WOW, this 300th post kind of sneaked up on me. In my mind, I was somewhere past 200 posts in this blog, sharing the more interesting parts of my whisky journey. But the 200th post was published on February 14th, 2015 (we tasted the Aultmore 21), and here we are at another milestone.
Again, let me thank you for sharing this journey with me. I love your feedback, comments and emails, and really look forward to hearing your thoughts, opinions and comments through any media. Granted, the journey is personal, but we’re all on the same trail.
I have accumulated eight tastings of Port Ellen upon which I have yet to write, and will use this festive opportunity to go share them. This series will take us through the Jewish new year five day weekend beginning this Friday, and give us time for one more tasting flight before I travel to Scotland and London for the annual Whisky Show.
This is a 1978 Signatory Vintage bottling. 1978 was also popular with the official Special Releases, as four of the 14 official releases are of this vintage. This Port Ellen is one of the most challenging drams I’ve had, as it fights you on every turn. It’s very closed and unyielding, and takes quite a bit of water and time until it “plays ball”. When it does, it’s pretty nice, but even then there’s something reluctant about it. It seems like this one would require a lot more than a dram to fall in love with, or even to develop a serious relationship with.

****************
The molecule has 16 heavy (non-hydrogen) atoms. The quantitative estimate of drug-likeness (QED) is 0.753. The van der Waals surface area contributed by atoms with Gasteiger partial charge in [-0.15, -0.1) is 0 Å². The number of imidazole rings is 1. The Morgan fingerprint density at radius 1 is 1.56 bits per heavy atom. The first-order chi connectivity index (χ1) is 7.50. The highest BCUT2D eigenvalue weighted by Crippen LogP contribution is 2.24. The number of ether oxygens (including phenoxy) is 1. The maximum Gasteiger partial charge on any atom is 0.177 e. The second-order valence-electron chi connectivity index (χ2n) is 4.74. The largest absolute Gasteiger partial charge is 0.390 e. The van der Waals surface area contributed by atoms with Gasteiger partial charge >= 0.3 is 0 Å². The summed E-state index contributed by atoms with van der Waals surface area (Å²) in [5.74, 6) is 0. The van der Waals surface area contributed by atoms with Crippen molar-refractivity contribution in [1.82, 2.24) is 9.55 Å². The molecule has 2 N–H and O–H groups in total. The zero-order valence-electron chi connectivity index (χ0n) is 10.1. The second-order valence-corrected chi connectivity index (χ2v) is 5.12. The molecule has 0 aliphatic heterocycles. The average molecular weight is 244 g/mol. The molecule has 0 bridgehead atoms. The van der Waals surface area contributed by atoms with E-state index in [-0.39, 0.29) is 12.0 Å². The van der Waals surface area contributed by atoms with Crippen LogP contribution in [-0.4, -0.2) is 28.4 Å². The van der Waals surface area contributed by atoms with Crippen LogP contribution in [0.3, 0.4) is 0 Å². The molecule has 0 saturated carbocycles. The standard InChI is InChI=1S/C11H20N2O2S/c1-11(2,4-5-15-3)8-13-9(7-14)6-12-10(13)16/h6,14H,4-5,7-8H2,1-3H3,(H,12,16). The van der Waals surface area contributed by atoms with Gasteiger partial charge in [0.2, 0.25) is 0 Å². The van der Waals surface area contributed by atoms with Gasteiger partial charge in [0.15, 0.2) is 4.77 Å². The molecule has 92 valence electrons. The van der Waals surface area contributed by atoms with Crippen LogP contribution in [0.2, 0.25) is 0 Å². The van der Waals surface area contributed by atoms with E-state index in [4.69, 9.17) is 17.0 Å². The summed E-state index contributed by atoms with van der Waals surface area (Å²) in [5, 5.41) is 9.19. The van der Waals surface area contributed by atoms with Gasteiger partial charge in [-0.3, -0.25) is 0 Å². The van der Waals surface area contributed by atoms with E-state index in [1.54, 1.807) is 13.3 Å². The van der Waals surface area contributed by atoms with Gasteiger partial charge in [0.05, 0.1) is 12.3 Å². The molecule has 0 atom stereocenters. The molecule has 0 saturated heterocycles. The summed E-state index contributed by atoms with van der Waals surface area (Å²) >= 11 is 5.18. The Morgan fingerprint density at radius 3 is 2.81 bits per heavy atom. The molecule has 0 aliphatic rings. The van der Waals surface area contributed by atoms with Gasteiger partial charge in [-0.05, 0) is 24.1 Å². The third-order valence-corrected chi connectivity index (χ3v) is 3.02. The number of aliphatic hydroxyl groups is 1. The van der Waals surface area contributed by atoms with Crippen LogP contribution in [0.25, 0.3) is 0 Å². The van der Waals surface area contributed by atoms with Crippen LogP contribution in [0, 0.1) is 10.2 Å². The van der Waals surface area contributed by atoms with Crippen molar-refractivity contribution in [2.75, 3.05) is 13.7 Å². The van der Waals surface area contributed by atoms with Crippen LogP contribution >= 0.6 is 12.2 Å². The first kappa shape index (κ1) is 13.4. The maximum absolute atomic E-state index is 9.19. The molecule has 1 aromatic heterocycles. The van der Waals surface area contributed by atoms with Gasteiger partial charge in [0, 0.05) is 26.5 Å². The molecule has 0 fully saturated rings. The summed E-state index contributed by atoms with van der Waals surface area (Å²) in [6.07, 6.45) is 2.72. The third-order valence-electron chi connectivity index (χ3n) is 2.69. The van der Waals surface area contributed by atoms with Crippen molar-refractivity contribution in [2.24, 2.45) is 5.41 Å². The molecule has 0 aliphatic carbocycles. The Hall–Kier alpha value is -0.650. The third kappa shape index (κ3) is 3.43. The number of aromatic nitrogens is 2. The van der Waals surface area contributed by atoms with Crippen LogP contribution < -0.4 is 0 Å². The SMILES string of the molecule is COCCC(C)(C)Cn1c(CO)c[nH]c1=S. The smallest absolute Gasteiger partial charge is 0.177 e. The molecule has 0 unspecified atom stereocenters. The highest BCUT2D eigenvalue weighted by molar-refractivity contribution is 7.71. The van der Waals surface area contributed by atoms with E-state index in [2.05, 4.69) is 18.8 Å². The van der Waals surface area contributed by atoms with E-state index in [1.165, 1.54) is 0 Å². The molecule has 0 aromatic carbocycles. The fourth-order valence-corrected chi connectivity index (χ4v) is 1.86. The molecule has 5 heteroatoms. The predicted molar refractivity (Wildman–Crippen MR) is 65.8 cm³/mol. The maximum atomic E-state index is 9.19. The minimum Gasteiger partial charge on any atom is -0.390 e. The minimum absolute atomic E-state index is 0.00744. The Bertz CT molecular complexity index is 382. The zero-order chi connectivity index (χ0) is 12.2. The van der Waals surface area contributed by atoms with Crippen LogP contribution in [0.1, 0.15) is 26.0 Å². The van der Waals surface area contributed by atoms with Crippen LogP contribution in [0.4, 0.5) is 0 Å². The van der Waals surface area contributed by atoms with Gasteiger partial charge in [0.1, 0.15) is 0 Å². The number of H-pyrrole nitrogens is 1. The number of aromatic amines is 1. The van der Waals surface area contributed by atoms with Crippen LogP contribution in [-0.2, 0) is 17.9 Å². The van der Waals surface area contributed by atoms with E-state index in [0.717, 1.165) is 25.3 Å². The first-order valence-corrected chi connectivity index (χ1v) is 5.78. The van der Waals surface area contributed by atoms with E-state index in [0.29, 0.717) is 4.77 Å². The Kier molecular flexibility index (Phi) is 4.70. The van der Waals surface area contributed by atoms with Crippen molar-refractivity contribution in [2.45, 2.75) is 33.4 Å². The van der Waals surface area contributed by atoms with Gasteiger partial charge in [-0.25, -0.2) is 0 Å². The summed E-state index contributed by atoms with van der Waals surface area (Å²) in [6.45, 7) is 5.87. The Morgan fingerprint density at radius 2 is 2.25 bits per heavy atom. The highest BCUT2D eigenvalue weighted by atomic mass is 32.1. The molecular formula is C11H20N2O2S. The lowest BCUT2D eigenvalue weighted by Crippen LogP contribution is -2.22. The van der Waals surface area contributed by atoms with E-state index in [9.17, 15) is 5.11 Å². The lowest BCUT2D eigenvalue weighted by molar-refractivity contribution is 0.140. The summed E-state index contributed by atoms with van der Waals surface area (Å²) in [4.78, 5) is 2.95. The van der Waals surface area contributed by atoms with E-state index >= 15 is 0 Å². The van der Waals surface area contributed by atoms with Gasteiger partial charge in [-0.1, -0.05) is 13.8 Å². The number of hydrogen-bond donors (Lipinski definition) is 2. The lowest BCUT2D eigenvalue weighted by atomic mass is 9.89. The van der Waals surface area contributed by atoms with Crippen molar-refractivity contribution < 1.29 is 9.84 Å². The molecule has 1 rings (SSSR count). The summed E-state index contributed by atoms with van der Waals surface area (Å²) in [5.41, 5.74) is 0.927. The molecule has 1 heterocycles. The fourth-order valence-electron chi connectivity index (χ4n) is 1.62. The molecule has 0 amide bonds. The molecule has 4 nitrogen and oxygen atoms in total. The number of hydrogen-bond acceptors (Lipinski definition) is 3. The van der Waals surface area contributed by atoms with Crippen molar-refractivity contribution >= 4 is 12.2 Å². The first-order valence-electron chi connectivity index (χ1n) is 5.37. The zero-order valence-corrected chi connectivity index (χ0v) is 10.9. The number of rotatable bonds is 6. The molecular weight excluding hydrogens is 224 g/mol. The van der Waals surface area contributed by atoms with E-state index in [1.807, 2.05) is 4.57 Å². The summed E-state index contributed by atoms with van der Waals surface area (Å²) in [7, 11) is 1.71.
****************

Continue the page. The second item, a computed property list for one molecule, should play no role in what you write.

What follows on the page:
Signatory Vintage 1978 Port Ellen, 23 Years Old, Distilled 5.9.1978, Bottled 8.2.2002, Refill Sherry Butt 5268, Yielding 564 Bottles (59% ABV, NCF, NC)
Appearance: Gold, with very thin and slow forming legs running reluctantly down the glass.
Nose: Not very enticing at first. Some mild wet peat, distant sweetness and vinegar with some wood spice. The nose is very shy and needs water.
Water brings out a little more of the sherry sweetness with pepper, cinnamon, a distant baking pound cake and peat. The whisky is now borderline piney. I set the glass aside (covered) for about a twenty minutes, at which point I let out a big Richard Paterson “haloooooo”: Now the peat and sherry take center stage with faint cereals in the background.
Palate: Fizzy peat, bitter citrus, hints of Christmas cake, faint notes of sherry with a peppery punch and a hint of rosemary.
Linger: Pepper in the back of the throat, bitterness in the mouth with a tiny hint of sweetness and quite a bit of dry tartness on the insides of the cheeks. The linger is not overly long.
This is one that will challenge you at every turn. At start, you’ll struggle to get anything beyond the uninviting closed nose and it takes a lot of coaxing to get the dram to open. Even when it does, it does so reluctantly to reveal a lot of complexity and different layers. Do not pour if you don’t have a solid hour to spend with it….
This Port Ellen was shared with me by my friend and Malt and Oak guest blogger Henrik, Kippis!!